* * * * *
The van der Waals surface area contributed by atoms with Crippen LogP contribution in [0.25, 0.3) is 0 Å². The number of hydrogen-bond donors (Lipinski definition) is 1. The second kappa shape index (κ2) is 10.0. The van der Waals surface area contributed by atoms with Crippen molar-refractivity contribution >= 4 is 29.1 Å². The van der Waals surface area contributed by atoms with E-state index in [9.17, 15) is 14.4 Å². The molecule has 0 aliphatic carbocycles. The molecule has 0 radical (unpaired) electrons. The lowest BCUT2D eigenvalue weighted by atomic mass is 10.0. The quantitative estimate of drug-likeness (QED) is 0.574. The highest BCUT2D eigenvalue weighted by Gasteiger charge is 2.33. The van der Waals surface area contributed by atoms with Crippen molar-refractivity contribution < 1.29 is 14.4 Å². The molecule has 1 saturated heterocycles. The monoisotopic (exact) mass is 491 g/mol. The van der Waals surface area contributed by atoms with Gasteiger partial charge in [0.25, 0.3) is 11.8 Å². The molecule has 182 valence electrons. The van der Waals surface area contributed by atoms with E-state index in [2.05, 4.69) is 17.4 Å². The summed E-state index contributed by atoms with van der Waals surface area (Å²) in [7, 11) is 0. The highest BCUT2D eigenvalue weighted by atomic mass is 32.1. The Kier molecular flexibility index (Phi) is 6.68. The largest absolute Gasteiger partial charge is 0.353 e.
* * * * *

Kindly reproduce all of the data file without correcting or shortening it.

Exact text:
The van der Waals surface area contributed by atoms with Crippen LogP contribution in [0.25, 0.3) is 0 Å². The number of hydrogen-bond donors (Lipinski definition) is 1. The second kappa shape index (κ2) is 10.0. The van der Waals surface area contributed by atoms with Crippen molar-refractivity contribution >= 4 is 29.1 Å². The van der Waals surface area contributed by atoms with E-state index in [9.17, 15) is 14.4 Å². The molecule has 0 aliphatic carbocycles. The molecule has 0 radical (unpaired) electrons. The lowest BCUT2D eigenvalue weighted by atomic mass is 10.0. The quantitative estimate of drug-likeness (QED) is 0.574. The highest BCUT2D eigenvalue weighted by Gasteiger charge is 2.33. The van der Waals surface area contributed by atoms with Crippen molar-refractivity contribution < 1.29 is 14.4 Å². The molecule has 1 saturated heterocycles. The monoisotopic (exact) mass is 491 g/mol. The van der Waals surface area contributed by atoms with Gasteiger partial charge in [0.25, 0.3) is 11.8 Å². The molecule has 182 valence electrons. The van der Waals surface area contributed by atoms with E-state index in [2.05, 4.69) is 17.4 Å². The summed E-state index contributed by atoms with van der Waals surface area (Å²) in [7, 11) is 0. The highest BCUT2D eigenvalue weighted by atomic mass is 32.1. The Kier molecular flexibility index (Phi) is 6.68. The largest absolute Gasteiger partial charge is 0.353 e.